At some point in the next couple of years, we plan to renovate our 1920s-era master bathroom. The Eight-Year-Old, naturally is full of ideas.

The Eight-Year-Old, surveying the bathroom in question: “Can we keep this tile in here?”

Mommyo, carefully: “I don’t know, sweetie. We aren’t going to change anything in the bathroom for a while, though.”

The Eight-Year-Old: “Good. I don’t mind that the tile’s cracked and looks like it was painted a different color in spots. I just like that it’s old. I think I could enter this apartment in Antiques Roadshow, once we clear out all this new stuff.”

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What’s The Eight-Year-Old reading this week?

June19Montage
Our mostly-weekly survey of the tidbits that cross The Eight-Year-Old’s desk. This week, we meet the not-so-newly discovered Hellboy dinosaur and mourn the loss of the world’s oldest living cat.  

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Wordless Wednesday: Summer at Caterpickles

(Photo: Mommyo)

(Photo: Mommyo)

This looks to be the major accomplishment of our week. Ah, summer.

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“Do centipedes really have 100 legs?”

Ah, summertime in Chicago. After six relatively bug-free months, all the little critters have come out to play and provoke questions in The Eight-Year-Old’s wonderfully elastic great brain.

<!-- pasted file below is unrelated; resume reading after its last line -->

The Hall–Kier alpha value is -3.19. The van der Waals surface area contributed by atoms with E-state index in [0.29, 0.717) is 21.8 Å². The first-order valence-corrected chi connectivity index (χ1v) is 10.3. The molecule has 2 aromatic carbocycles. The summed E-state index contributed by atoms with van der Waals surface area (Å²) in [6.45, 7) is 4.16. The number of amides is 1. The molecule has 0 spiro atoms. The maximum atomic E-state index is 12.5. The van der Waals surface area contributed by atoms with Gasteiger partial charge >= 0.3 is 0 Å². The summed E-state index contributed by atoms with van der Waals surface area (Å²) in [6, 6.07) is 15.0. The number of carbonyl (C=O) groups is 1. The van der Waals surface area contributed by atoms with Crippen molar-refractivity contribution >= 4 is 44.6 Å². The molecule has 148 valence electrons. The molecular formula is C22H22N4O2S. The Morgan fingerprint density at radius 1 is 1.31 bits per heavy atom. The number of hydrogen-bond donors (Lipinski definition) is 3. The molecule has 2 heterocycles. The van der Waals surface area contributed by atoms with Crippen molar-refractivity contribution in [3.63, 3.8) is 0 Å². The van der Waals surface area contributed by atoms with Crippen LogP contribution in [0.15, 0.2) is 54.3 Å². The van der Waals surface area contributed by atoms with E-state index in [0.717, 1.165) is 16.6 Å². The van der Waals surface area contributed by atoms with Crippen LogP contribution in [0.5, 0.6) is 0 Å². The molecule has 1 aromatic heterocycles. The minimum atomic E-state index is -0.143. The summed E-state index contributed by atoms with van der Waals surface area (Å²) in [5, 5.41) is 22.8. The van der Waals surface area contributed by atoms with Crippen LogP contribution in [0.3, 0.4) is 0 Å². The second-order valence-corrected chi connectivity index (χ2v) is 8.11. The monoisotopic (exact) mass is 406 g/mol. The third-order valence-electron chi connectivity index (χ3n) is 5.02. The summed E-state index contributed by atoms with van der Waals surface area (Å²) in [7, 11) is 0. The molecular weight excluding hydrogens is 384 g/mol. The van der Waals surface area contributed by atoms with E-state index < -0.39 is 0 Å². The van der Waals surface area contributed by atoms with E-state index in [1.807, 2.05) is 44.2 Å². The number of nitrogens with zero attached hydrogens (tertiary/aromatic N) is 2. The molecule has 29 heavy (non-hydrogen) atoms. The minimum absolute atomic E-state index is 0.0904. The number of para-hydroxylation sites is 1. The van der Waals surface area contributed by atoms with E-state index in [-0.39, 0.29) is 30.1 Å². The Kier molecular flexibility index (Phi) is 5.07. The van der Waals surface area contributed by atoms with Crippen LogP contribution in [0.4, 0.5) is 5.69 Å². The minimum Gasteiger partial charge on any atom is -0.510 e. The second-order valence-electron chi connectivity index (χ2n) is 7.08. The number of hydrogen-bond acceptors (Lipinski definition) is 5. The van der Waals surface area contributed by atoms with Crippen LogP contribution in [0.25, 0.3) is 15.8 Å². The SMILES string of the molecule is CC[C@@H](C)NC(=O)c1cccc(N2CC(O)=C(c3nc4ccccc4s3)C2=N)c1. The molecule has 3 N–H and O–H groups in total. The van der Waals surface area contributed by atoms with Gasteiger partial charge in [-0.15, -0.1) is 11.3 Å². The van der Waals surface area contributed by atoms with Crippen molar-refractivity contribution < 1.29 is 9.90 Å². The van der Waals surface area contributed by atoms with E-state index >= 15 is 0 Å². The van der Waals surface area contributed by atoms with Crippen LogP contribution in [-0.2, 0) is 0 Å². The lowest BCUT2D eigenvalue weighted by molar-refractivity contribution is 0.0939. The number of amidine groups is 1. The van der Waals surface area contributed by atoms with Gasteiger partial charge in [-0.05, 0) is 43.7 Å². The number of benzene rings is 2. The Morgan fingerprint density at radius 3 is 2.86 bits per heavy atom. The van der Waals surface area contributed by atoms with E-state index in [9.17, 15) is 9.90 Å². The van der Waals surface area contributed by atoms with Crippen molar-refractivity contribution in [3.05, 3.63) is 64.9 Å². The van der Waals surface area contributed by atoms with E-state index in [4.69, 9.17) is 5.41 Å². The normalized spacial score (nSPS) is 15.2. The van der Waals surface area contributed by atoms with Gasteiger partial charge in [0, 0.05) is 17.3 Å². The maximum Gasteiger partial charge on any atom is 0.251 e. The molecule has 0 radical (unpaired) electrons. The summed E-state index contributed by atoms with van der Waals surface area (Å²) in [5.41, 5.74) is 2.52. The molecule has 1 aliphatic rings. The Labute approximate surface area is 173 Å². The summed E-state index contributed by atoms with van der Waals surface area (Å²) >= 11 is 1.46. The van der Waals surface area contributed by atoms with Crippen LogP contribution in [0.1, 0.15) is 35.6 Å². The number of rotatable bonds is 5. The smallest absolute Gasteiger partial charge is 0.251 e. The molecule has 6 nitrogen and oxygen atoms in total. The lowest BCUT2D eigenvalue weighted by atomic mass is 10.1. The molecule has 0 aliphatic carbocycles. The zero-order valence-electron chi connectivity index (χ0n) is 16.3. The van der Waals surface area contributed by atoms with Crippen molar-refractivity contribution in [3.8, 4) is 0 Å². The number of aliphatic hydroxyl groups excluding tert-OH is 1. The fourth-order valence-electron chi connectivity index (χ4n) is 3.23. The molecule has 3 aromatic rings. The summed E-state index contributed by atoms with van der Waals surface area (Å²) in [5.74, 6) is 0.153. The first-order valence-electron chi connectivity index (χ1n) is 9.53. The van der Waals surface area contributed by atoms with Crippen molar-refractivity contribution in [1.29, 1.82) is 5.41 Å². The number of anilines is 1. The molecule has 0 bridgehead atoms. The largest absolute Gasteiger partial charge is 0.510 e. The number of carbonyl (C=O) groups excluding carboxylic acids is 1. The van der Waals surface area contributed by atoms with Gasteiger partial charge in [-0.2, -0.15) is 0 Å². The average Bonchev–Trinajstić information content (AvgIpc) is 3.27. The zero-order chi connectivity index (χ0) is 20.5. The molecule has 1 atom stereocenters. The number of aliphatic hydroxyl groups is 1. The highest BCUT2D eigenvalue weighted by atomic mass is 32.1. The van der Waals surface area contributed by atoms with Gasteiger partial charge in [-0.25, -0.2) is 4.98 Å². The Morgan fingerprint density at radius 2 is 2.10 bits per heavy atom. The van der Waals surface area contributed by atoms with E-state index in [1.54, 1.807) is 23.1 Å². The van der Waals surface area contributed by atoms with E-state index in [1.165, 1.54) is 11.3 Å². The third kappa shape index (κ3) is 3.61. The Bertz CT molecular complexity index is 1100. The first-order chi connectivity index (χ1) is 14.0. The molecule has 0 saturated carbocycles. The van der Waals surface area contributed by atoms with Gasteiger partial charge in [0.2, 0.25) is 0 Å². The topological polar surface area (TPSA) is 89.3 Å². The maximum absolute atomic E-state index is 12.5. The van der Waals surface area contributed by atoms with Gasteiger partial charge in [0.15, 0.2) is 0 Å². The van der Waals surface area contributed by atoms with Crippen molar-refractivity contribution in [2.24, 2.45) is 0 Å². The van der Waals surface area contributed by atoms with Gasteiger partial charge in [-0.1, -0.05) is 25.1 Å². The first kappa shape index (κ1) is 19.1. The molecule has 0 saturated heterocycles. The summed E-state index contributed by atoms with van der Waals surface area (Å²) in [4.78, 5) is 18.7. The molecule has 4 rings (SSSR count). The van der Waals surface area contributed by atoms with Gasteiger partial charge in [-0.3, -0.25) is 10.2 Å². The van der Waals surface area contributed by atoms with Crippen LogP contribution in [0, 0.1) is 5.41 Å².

Centipede via the Orkin website

Centipede via the Orkin website

Questions like: “Do centipedes really have 100 legs?”

Although the word “centipede” does mean “100-footed,” my go-to consultant on all invasive bug species, the Orkin Man assures me that most centipedes do not in fact have 100 legs.

Some of them have 354 (the Geophilomorphs).

To which I say, verily and forsooth, ick.

Don’t despair, the Orkin Man tells me. There are plenty of centipedes, like the American house centipede that only have 30 legs. (Like that makes anything better.)

In general, centipedes have one pair of legs for every body segment. A full-grown American house centipede, for example, has fifteen body segments, which is why they only have 15 pairs of legs. Sadly for me, those legs are long, multi-articulate (jointed), and hairy.

To make matters even worse, the legs on the body segment behind the centipede’s head aren’t really legs. They’ve evolved into venomous fangs which the centipede uses to hunt prey. Although centipedes mostly use the fangs to paralyze soft-bodied insects, spiders, worms, and other centipedes, they have been known to bite humans when handled. Centipede bites are extremely painful, and can cause numbness, discoloration, and inflammation.

Which is why it is a totally rational reaction to scream in terror and flee at least three rooms over at the sight of one. (So there, Daddyo.)

Well, that’s all I can take of that.

If you want to know more, find it out yourself.

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What’s The Eight-Year-Old reading this week?

Harry Potter Montage
Our mostly-weekly survey of the tidbits that cross The Eight-Year-Old’s desk. This week, The Eight-Year-Old discovers Harry Potter and Mommyo’s laissez faire attitude towards books is sorely tested. 

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Posted in Reading, Reviews: Books, What the 8YO is reading | Tagged , | 1 Comment

Wordless Wednesday: Peony

(Photo: Shala Howell)

(Photo: Shala Howell)

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Posted in Nature, Out and About, Wordless Wednesday | Tagged , | 1 Comment